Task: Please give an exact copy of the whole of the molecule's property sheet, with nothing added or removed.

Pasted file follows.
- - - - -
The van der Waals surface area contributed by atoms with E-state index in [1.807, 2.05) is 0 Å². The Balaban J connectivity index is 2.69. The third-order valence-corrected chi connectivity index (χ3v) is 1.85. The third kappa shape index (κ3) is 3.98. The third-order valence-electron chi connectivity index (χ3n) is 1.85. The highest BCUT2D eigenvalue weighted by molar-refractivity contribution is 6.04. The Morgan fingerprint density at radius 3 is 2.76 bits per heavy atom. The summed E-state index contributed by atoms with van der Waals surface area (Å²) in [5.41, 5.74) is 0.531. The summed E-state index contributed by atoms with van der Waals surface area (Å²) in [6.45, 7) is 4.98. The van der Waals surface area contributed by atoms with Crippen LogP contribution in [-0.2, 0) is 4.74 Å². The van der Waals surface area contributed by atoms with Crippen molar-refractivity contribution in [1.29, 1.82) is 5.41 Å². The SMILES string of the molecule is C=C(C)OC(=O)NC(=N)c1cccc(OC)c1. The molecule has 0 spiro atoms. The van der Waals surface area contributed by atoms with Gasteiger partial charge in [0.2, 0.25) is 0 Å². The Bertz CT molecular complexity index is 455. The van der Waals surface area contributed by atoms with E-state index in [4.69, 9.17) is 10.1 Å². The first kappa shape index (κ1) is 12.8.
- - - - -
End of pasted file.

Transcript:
The van der Waals surface area contributed by atoms with E-state index in [1.807, 2.05) is 0 Å². The Balaban J connectivity index is 2.69. The third-order valence-corrected chi connectivity index (χ3v) is 1.85. The third kappa shape index (κ3) is 3.98. The third-order valence-electron chi connectivity index (χ3n) is 1.85. The highest BCUT2D eigenvalue weighted by molar-refractivity contribution is 6.04. The Morgan fingerprint density at radius 3 is 2.76 bits per heavy atom. The summed E-state index contributed by atoms with van der Waals surface area (Å²) in [5.41, 5.74) is 0.531. The summed E-state index contributed by atoms with van der Waals surface area (Å²) in [6.45, 7) is 4.98. The van der Waals surface area contributed by atoms with Crippen LogP contribution in [-0.2, 0) is 4.74 Å². The van der Waals surface area contributed by atoms with Crippen molar-refractivity contribution in [1.29, 1.82) is 5.41 Å². The SMILES string of the molecule is C=C(C)OC(=O)NC(=N)c1cccc(OC)c1. The molecule has 0 spiro atoms. The van der Waals surface area contributed by atoms with Gasteiger partial charge in [0.2, 0.25) is 0 Å². The Bertz CT molecular complexity index is 455. The van der Waals surface area contributed by atoms with E-state index in [4.69, 9.17) is 10.1 Å². The first kappa shape index (κ1) is 12.8.